Currently unavailable: for regular students
Degree: Modern Foreign Languages (Bachelors) - Durham University
I love languages! I studied French & German up to A-level, I did a 1 year Polish course in Krakow, I learnt conversational Dutch over the course of two summers working in a Dutch-owned campsite in France and now at university I am continuing French and have started Spanish.
So why is that relevant? Well, it's taught me a lot about the process of learning a language and I am very confident I can help you. I take a conversation-based approach, meaning we won't be talking about learning the language but actually practising and bettering your skills. I'll encourage you to make mistakes, I'll help get to the bottom of why you're making them rather than just correcting them and I hope to help you discover just how awesome it is to be able to express yourself in a foreign language!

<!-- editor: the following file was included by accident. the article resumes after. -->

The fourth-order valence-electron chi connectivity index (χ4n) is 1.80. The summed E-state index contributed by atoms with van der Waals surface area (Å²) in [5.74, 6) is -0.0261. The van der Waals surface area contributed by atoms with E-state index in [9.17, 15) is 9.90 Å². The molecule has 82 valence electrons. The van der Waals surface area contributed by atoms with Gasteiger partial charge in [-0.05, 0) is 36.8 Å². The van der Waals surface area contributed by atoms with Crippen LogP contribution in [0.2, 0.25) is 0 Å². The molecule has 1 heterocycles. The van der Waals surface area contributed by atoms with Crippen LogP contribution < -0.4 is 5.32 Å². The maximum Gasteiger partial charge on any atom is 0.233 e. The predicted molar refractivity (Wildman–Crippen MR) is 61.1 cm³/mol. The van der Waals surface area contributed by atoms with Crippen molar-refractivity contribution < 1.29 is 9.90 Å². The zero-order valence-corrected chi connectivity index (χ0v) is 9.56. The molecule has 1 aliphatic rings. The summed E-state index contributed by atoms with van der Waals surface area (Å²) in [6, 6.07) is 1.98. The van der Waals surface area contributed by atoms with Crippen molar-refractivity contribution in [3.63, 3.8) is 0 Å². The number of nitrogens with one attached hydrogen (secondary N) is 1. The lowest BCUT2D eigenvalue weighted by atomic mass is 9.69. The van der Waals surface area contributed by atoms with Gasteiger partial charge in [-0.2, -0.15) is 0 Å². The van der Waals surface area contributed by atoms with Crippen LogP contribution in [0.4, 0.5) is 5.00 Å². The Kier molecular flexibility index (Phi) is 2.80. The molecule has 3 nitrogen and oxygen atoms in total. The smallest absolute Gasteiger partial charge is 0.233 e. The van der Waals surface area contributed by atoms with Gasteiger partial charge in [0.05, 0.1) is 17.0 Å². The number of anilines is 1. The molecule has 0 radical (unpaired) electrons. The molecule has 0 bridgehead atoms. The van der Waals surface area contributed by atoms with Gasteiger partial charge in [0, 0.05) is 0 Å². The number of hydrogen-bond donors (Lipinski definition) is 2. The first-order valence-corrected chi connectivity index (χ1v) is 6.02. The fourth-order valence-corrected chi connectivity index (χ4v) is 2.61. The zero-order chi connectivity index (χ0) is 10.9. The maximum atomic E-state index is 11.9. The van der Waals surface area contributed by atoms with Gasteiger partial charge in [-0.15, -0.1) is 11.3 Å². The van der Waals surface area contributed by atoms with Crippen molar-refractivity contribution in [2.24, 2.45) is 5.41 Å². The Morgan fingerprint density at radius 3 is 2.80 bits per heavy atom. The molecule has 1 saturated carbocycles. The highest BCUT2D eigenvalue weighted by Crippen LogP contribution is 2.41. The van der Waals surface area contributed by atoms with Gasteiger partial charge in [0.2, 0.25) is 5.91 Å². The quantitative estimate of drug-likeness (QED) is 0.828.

|French||A Level||£20 /hr|
The majority of French verbs are take a conjugated form of the verb 'avoir' (to have) when forming the perfect tense, similarly to English. However, there is an important minority of verbs that use a conjugated form of the verb 'etre' (to be) when forming this tense. These verbs are called intransitive verbs, meaning that they do not take a direct object. These verbs often refer to a change in state or place, and although there aren't many, they are very important!
J'ai vu la montre - I've seen the watch (watch = direct object)
Je suis descendu - I went down (no direct object)
Fortunately there's a nice trick to memorise these verbs. All you have to do is meet MRS VAN DER TRAMP, the agreable Dutch lady who never objects!
Monter --> monté (went up)
Retourner --> retourné (returned)
Sortir --> sorti (went out)
Venir --> venu (came)
Arriver --> arrivé (arrived)
Naître --> né (was born)
Descendre --> descendu (went down)
Entrer --> entré (entered)
Rester --> resté (stayed)
Tomber --> tombé (fell)
Rentrer --> rentré (went back in)
Aller --> allé (went)
Mourir --> mort (died)
Partir --> parti (left)